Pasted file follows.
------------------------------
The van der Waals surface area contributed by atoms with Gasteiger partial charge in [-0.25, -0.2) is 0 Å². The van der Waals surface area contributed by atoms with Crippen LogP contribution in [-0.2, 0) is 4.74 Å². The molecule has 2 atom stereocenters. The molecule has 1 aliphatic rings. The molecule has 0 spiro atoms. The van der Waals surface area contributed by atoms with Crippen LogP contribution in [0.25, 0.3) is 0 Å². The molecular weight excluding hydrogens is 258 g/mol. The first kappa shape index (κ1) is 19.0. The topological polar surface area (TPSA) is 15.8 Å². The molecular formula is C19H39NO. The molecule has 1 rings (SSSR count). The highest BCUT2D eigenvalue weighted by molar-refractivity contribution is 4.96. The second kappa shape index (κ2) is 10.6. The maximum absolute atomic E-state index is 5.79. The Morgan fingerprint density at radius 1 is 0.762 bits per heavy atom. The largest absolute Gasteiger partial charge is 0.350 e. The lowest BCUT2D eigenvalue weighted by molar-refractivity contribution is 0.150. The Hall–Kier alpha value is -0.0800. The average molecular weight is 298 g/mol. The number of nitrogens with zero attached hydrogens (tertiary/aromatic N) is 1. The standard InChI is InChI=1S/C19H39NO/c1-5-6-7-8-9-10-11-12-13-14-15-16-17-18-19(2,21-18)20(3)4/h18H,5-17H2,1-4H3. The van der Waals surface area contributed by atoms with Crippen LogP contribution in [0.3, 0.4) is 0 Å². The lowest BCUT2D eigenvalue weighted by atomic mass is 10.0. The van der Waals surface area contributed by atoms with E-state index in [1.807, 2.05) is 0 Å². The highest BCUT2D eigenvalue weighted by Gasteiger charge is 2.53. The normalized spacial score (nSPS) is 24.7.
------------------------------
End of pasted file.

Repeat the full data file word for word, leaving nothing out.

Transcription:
The van der Waals surface area contributed by atoms with Gasteiger partial charge in [-0.25, -0.2) is 0 Å². The van der Waals surface area contributed by atoms with Crippen LogP contribution in [-0.2, 0) is 4.74 Å². The molecule has 2 atom stereocenters. The molecule has 1 aliphatic rings. The molecule has 0 spiro atoms. The van der Waals surface area contributed by atoms with Crippen LogP contribution in [0.25, 0.3) is 0 Å². The molecular weight excluding hydrogens is 258 g/mol. The first kappa shape index (κ1) is 19.0. The topological polar surface area (TPSA) is 15.8 Å². The molecular formula is C19H39NO. The molecule has 1 rings (SSSR count). The highest BCUT2D eigenvalue weighted by molar-refractivity contribution is 4.96. The second kappa shape index (κ2) is 10.6. The maximum absolute atomic E-state index is 5.79. The Morgan fingerprint density at radius 1 is 0.762 bits per heavy atom. The largest absolute Gasteiger partial charge is 0.350 e. The lowest BCUT2D eigenvalue weighted by molar-refractivity contribution is 0.150. The Hall–Kier alpha value is -0.0800. The average molecular weight is 298 g/mol. The number of nitrogens with zero attached hydrogens (tertiary/aromatic N) is 1. The standard InChI is InChI=1S/C19H39NO/c1-5-6-7-8-9-10-11-12-13-14-15-16-17-18-19(2,21-18)20(3)4/h18H,5-17H2,1-4H3. The van der Waals surface area contributed by atoms with Crippen LogP contribution in [0.3, 0.4) is 0 Å². The lowest BCUT2D eigenvalue weighted by atomic mass is 10.0. The van der Waals surface area contributed by atoms with E-state index in [1.807, 2.05) is 0 Å². The highest BCUT2D eigenvalue weighted by Gasteiger charge is 2.53. The normalized spacial score (nSPS) is 24.7.